Saturday, September 9, 2023

Recent Pa. Supreme Court Case Tackles Pre-Arrest and Post-Arrest Silence

Matthew T. Mangino
The Legal Intelligencer
September 7, 2023

The distinction between pre-arrest and post-arrest silence is crucial. Prejudice to defendants whose post-arrest silence is brought up is “innate.” The prosecution must prove beyond a reasonable doubt that the error did not affect the deliberations of the jury.

Most Americans can recite the Miranda warnings verbatim—not because of the power and substance of some high school civics class—but because of television crime dramas. The Miranda warnings are etched into our psyche, “You have the right to remain silent …” However, that iconic first line is not as clear as one might think.

This summer the Pennsylvania Supreme Court issued an important decision regarding the Fifth Amendment of the U.S. Constitution and Article I, Section 9 of the Pennsylvania Constitution. The language of the Pennsylvania and U.S. Constitutions are quite similar, but not identical. In Pennsylvania the Constitution provides, “The accused … cannot be compelled to give evidence against himself.” The Fifth Amendment provides, “No person … shall be compelled … to be a witness against himself.”

The Pennsylvania Supreme Court decided Commonwealth v. Rivera, 22 MAP 2022, on June 21. If you are a constitutional “geek” you’ll feel as though you stumbled upon a pot of gold. This opinion examines a defendant’s silence in the context of pre-arrest and post-arrest; harmless error; a lack of curative instruction; credibility and split verdicts.

Jonathan Rivera was accused of the rape of several children. He was accused by four females and went to trial. At trial the prosecutor asked a testifying police officer: “After you read him his Miranda warnings, he never told you that he didn’t do anything to any of these kids?” Over the objection of the defense counsel, the police officer was ordered to answer. The officer said “He [Rivera] did not deny.” All in all, the officer was asked four different ways if Rivera denied the allegations and each time the officer answered in the negative.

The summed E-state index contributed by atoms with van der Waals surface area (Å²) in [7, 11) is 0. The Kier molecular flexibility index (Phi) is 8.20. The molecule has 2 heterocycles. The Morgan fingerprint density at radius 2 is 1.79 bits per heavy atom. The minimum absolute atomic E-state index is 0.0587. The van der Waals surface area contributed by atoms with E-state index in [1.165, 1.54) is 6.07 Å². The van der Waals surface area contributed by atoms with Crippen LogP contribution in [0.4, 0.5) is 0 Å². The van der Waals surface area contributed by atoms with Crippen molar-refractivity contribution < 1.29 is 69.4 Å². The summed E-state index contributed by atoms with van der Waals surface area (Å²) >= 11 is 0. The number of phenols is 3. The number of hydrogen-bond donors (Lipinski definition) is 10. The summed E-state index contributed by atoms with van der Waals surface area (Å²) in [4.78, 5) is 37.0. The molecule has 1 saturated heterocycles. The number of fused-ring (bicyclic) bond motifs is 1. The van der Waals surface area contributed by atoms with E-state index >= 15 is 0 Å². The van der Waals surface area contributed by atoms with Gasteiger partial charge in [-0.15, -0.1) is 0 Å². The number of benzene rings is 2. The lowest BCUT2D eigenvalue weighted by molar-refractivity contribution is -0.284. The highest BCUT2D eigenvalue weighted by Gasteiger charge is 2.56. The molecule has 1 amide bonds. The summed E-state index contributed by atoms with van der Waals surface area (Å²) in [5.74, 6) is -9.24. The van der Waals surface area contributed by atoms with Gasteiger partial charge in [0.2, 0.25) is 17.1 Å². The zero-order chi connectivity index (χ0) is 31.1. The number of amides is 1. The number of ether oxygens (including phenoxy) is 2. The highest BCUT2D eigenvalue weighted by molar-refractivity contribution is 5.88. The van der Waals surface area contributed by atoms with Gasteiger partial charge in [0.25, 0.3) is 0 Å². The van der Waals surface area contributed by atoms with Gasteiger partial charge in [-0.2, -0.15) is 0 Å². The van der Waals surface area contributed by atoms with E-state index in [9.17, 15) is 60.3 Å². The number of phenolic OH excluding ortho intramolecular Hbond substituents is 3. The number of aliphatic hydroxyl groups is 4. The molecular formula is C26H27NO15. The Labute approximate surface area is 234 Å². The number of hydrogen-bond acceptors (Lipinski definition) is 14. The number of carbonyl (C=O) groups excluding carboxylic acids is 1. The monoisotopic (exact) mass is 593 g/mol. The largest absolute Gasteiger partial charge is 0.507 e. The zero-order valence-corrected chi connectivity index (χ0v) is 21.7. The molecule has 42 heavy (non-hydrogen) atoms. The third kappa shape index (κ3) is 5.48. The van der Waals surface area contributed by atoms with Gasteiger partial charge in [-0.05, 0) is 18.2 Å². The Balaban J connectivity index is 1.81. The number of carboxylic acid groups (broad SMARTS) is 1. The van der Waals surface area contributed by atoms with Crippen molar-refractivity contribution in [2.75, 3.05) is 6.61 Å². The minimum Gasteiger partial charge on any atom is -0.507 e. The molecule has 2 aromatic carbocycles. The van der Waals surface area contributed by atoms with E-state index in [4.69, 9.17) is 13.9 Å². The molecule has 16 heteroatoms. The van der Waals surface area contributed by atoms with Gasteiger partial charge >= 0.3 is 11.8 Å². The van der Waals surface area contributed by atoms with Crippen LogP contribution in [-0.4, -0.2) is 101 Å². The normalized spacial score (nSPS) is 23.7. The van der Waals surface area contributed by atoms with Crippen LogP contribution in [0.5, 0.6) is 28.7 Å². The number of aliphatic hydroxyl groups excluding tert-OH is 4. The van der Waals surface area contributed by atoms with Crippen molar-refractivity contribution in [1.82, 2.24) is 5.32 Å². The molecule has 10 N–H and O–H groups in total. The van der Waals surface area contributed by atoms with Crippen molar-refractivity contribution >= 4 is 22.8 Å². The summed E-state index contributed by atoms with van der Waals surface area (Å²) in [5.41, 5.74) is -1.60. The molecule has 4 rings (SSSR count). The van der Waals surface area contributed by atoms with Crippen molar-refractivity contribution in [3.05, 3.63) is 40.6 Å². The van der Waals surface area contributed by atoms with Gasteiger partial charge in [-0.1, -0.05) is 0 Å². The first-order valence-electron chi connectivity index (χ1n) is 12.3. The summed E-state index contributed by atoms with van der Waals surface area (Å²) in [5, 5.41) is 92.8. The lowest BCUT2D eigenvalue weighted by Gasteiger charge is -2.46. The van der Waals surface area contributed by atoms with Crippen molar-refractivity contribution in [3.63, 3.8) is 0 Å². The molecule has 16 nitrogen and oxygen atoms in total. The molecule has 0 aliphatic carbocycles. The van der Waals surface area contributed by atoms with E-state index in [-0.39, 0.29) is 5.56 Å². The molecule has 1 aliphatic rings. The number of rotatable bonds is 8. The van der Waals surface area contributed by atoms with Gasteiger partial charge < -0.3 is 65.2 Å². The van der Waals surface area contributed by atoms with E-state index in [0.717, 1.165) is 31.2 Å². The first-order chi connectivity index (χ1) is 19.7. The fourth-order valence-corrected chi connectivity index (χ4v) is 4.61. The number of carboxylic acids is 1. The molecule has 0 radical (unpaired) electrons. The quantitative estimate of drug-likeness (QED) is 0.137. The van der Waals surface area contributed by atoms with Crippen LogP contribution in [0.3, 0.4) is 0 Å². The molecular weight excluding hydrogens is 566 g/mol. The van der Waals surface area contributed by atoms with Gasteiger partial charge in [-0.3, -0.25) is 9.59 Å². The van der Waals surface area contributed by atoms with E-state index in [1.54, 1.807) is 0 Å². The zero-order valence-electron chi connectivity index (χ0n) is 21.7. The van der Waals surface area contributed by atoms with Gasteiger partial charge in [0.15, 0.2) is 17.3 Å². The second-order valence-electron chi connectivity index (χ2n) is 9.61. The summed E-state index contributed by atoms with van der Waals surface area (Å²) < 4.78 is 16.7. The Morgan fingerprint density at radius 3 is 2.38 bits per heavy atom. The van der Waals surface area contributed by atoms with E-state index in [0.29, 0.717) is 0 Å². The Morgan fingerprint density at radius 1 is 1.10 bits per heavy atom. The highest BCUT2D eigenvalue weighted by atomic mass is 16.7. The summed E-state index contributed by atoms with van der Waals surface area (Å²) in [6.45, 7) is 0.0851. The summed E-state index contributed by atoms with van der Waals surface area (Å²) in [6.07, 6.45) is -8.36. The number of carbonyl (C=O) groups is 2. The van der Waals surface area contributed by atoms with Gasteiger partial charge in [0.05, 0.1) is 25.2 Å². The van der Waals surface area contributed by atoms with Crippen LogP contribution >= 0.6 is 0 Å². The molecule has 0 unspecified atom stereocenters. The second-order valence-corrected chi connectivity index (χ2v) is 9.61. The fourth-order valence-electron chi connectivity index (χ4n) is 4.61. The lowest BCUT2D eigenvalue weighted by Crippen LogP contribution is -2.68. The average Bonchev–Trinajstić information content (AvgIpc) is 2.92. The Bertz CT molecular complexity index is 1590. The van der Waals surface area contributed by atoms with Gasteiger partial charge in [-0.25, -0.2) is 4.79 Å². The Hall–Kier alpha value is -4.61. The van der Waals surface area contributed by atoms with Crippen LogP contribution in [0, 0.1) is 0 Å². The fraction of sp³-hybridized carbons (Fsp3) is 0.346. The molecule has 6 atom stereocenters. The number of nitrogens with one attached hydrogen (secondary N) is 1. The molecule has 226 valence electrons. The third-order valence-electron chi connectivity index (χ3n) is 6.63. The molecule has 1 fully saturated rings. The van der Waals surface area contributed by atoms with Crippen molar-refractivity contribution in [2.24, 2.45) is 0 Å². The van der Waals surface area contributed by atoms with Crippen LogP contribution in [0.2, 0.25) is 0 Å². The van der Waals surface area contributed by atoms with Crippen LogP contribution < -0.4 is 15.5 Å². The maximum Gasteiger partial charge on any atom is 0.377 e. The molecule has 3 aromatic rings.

The jury returned a split verdict finding him not guilty on the most serious charges. On appeal, Rivera argued that the trial court erred by permitting the testimony regarding his post-arrest silence. Rivera suggested that the testimony of his silence “irreparably undermined his credibility in the eyes of the jury.”

The prosecution argued that the defense briefly inquired into the defendant’s pre-arrest silence and that opened the door to the prosecution’s questions. The prosecutor’s questions were a fair response to the defense counsel’s questioning. The Pennsylvania Superior Court disagreed and ruled the prosecution’s questions of silence were admitted in error.

However, that’s where the wheels came off at the Superior Court. The court found the “trial court’s error was harmless because the prejudice to Rivera, if any, was de minimis.” The problem with the Superior Court’s finding, according to the Supreme Court, was that the court relied on decisions relating to pre-arrest silence, instead—as in Rivera’s case—the issues of one of post-arrest/post-Miranda silence. In Rivera, the Supreme Court ruled, “Undeniably, the four questions the prosecutor asked here related to Rivera’s post-arrest, post-Miranda silence.”


The distinction between pre-arrest and post-arrest silence is crucial. Prejudice to defendants whose post-arrest silence is brought up is “innate.” The prosecution must prove beyond a reasonable doubt that the error did not affect the deliberations of the jury.

Why is the commonwealth’s reference to post-arrest silence innately prejudicial? Most people believe a person falsely accused of a crime would bitterly protest their innocence or without hesitation challenge any accusation against them.